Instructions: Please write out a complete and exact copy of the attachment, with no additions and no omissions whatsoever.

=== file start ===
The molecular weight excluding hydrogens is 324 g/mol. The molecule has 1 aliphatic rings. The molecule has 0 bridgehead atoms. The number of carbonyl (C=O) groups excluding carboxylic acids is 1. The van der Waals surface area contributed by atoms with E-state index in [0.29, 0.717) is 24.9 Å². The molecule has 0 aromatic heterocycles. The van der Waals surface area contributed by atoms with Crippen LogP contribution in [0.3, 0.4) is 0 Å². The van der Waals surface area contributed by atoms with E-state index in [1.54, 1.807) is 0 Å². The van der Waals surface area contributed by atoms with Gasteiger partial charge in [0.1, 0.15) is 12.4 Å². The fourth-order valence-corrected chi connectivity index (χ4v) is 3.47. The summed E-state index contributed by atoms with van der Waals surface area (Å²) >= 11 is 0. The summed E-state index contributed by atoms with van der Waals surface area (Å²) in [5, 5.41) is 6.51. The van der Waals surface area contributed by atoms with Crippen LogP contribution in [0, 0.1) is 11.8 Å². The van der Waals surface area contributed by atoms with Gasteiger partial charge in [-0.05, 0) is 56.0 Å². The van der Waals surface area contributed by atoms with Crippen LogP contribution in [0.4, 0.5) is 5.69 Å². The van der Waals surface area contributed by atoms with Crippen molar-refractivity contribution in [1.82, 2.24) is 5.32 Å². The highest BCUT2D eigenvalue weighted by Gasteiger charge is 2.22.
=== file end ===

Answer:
The molecular weight excluding hydrogens is 324 g/mol. The molecule has 1 aliphatic rings. The molecule has 0 bridgehead atoms. The number of carbonyl (C=O) groups excluding carboxylic acids is 1. The van der Waals surface area contributed by atoms with E-state index in [0.29, 0.717) is 24.9 Å². The molecule has 0 aromatic heterocycles. The van der Waals surface area contributed by atoms with Crippen LogP contribution in [0.3, 0.4) is 0 Å². The van der Waals surface area contributed by atoms with E-state index in [1.54, 1.807) is 0 Å². The van der Waals surface area contributed by atoms with Gasteiger partial charge in [0.1, 0.15) is 12.4 Å². The fourth-order valence-corrected chi connectivity index (χ4v) is 3.47. The summed E-state index contributed by atoms with van der Waals surface area (Å²) >= 11 is 0. The summed E-state index contributed by atoms with van der Waals surface area (Å²) in [5, 5.41) is 6.51. The van der Waals surface area contributed by atoms with Crippen LogP contribution in [0, 0.1) is 11.8 Å². The van der Waals surface area contributed by atoms with Gasteiger partial charge in [-0.05, 0) is 56.0 Å². The van der Waals surface area contributed by atoms with Crippen LogP contribution in [0.4, 0.5) is 5.69 Å². The van der Waals surface area contributed by atoms with Crippen molar-refractivity contribution in [1.82, 2.24) is 5.32 Å². The highest BCUT2D eigenvalue weighted by Gasteiger charge is 2.22.